Robert Silverberg is the first writer in this volume we’ve come across whose name would be recognised from the golden age. Silverberg started publishing stories as a teenager in the 50s and won his first Hugo award in 1956 as best new writer. He’s had a garlanded career ever since, and don’t think there’s a decade where he hasn’t picked up a major award. A clever writer could use his career as the basis for a literary character like Kilgore Trout or Jeff Lint – maybe Michael Chabon could do the job.
You can sense Silverberg’s experience and control throughout this story. The narrator is an old man looking back on the events of his life one summer when he was a child. It’s set in the equivalent of our late nineteenth century in a northern Europen town in the province of Upper Pannonia, so it’s roughly equivalent to Hungary in the Hapsburg era. But in this world, Rome never fell. The Empire endured until the Second Republic was established after a civil war near the end of the eighteenth century, and now rules the entire world.
At first glance, it’s not obvious how a story like this fits within science fiction. It’s been considered as part of the standard science fiction armoury at least since the publication of He Walked Around the Horses, but there are enough alternate histories written by non-SF writers to make the genre’s rights claim dubious. In addition it’s not fiction of the futurist type we typically associate with science fiction, and there are (usually) no outwardly fantastical elements. That might well be grounds to exclude alternative world fiction from the genre on the strictest of definitions, but even so alternative worlds share two important characteristics with science fiction.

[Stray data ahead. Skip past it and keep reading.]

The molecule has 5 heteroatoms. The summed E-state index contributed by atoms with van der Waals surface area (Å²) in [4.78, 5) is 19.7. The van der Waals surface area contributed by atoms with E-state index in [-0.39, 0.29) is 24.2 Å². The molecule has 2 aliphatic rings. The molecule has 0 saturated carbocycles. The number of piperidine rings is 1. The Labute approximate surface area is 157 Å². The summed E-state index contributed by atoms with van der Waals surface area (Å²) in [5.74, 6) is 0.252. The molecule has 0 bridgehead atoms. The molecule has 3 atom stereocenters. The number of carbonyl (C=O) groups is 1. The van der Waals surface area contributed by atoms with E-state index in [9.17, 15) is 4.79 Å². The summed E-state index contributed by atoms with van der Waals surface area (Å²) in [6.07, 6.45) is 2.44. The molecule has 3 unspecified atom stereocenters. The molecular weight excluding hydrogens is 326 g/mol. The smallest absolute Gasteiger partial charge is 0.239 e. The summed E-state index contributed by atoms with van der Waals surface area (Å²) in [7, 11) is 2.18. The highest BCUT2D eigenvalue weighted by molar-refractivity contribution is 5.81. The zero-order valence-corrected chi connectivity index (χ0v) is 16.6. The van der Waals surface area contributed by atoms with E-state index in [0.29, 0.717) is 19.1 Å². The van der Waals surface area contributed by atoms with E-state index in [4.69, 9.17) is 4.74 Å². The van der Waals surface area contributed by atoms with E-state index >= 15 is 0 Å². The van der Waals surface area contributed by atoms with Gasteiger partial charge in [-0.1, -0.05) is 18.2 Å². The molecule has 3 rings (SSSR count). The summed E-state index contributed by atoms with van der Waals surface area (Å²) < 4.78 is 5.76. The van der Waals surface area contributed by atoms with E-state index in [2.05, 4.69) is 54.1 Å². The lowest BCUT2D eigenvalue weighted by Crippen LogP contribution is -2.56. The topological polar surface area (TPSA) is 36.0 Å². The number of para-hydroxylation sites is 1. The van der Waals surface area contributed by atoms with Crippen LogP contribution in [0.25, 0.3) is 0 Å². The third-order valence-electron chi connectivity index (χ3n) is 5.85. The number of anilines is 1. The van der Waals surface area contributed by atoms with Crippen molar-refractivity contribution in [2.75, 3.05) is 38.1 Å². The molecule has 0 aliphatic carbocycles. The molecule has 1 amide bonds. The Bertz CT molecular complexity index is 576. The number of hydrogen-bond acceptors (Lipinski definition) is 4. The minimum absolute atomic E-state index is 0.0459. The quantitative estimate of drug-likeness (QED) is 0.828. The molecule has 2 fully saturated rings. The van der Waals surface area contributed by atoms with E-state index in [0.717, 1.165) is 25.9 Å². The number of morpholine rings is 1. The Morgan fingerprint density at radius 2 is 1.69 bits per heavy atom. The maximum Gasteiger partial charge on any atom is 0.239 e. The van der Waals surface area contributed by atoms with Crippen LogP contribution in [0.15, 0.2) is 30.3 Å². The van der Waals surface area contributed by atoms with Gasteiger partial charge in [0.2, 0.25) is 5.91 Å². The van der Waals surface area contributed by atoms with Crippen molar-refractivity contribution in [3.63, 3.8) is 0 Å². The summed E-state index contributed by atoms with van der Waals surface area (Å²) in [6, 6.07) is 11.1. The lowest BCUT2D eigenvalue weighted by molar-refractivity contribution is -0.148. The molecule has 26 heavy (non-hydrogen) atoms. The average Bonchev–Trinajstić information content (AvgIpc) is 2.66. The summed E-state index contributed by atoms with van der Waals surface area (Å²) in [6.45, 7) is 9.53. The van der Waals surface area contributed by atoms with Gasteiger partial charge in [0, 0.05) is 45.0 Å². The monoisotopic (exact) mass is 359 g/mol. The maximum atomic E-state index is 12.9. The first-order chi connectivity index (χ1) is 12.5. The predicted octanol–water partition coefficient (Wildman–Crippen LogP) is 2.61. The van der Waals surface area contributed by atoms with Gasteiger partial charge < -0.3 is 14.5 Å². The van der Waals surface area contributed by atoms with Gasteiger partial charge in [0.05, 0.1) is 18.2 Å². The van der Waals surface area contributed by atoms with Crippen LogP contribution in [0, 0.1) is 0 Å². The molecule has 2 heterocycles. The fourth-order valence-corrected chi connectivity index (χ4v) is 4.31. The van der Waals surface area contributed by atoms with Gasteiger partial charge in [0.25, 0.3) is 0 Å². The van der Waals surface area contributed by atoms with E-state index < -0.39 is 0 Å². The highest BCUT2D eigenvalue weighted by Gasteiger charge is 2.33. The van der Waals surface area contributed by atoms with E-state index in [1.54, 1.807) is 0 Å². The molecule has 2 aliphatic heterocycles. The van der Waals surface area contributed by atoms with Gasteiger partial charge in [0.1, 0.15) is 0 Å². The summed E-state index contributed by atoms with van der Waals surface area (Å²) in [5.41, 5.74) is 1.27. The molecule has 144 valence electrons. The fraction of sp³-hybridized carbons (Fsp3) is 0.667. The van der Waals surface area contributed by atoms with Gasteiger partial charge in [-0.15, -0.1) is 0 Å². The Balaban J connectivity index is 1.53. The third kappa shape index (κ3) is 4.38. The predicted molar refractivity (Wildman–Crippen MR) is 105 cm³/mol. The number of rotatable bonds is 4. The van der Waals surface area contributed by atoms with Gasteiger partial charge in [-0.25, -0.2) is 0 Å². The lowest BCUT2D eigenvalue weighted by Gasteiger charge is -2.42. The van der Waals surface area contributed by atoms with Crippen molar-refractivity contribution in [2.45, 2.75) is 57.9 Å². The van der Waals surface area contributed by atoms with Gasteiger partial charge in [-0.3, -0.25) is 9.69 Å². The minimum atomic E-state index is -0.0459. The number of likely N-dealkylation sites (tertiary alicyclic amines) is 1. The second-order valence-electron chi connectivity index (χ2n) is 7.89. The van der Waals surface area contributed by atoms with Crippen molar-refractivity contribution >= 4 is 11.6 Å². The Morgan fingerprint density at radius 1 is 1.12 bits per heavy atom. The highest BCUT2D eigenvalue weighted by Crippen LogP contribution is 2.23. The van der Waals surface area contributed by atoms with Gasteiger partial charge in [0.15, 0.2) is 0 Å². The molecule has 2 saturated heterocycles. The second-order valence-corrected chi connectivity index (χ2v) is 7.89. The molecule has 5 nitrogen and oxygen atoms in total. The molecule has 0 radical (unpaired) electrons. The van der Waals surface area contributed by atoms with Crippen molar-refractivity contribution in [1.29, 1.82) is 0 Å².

The first is our old friend ‘the clomping foot of nerdism’ known the the rest of the world as world building. Silverberg brings the deft hand of an old pro to quickly sketch in the new shape of the world:
It was a quiet life. The automobile hadn’t yet been invented then – all this was around the year 2650, and we still used horse-drawn carriages or wagons – and we hardly ever left the village. Once a year, on Augustus Day – back then we still celebrated Augustus Day – we would all dress in our finest clothes and my father would get our big iron-bound carriage out of the shed, the one he had built with his own hands, and we’d drive to the municipium of Venia, a two-hour journey away, to heat the Imperial band playing waltzes in the Plaza Vespasianus. Afterwards there’d be cakes and whipped cream at the big hotel nearby, and tankards of cherry beer for the grown ups.
Silverberg mashes up the Hapsburg era Central European culture of cream cakes and waltzes mixed with name drops from the Roman empire to give us a quick idea of the world we’re dealing with. Then throughout he builds his world out as required by the story. We learn about the development of Roman culture through the eyes of the narrator, allowing the older man to fill in details that eluded his younger protagonist self.